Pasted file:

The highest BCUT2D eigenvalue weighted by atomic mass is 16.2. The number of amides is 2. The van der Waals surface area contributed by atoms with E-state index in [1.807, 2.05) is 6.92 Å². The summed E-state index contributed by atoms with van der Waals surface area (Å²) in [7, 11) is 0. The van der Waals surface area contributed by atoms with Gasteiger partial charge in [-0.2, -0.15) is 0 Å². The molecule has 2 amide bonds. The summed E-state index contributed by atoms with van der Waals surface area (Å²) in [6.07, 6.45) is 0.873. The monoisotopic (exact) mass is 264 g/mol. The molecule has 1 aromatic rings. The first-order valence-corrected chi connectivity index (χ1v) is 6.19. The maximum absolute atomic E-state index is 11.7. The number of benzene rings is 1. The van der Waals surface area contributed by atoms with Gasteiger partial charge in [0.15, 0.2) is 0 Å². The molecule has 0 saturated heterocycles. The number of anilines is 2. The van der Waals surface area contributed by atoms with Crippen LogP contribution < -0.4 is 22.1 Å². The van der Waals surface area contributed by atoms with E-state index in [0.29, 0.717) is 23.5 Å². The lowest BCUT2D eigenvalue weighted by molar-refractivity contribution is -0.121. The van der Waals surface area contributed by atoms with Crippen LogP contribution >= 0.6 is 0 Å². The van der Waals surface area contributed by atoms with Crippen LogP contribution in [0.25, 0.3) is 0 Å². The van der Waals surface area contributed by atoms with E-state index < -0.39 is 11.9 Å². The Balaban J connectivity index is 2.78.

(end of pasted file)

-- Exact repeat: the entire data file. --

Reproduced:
The highest BCUT2D eigenvalue weighted by atomic mass is 16.2. The number of amides is 2. The van der Waals surface area contributed by atoms with E-state index in [1.807, 2.05) is 6.92 Å². The summed E-state index contributed by atoms with van der Waals surface area (Å²) in [7, 11) is 0. The van der Waals surface area contributed by atoms with Gasteiger partial charge in [-0.2, -0.15) is 0 Å². The molecule has 2 amide bonds. The summed E-state index contributed by atoms with van der Waals surface area (Å²) in [6.07, 6.45) is 0.873. The monoisotopic (exact) mass is 264 g/mol. The molecule has 1 aromatic rings. The first-order valence-corrected chi connectivity index (χ1v) is 6.19. The maximum absolute atomic E-state index is 11.7. The number of benzene rings is 1. The van der Waals surface area contributed by atoms with Gasteiger partial charge in [0.15, 0.2) is 0 Å². The molecule has 0 saturated heterocycles. The number of anilines is 2. The van der Waals surface area contributed by atoms with Crippen LogP contribution < -0.4 is 22.1 Å². The van der Waals surface area contributed by atoms with E-state index in [0.29, 0.717) is 23.5 Å². The lowest BCUT2D eigenvalue weighted by molar-refractivity contribution is -0.121. The van der Waals surface area contributed by atoms with Crippen LogP contribution >= 0.6 is 0 Å². The van der Waals surface area contributed by atoms with Crippen LogP contribution in [0.25, 0.3) is 0 Å². The van der Waals surface area contributed by atoms with E-state index < -0.39 is 11.9 Å². The Balaban J connectivity index is 2.78.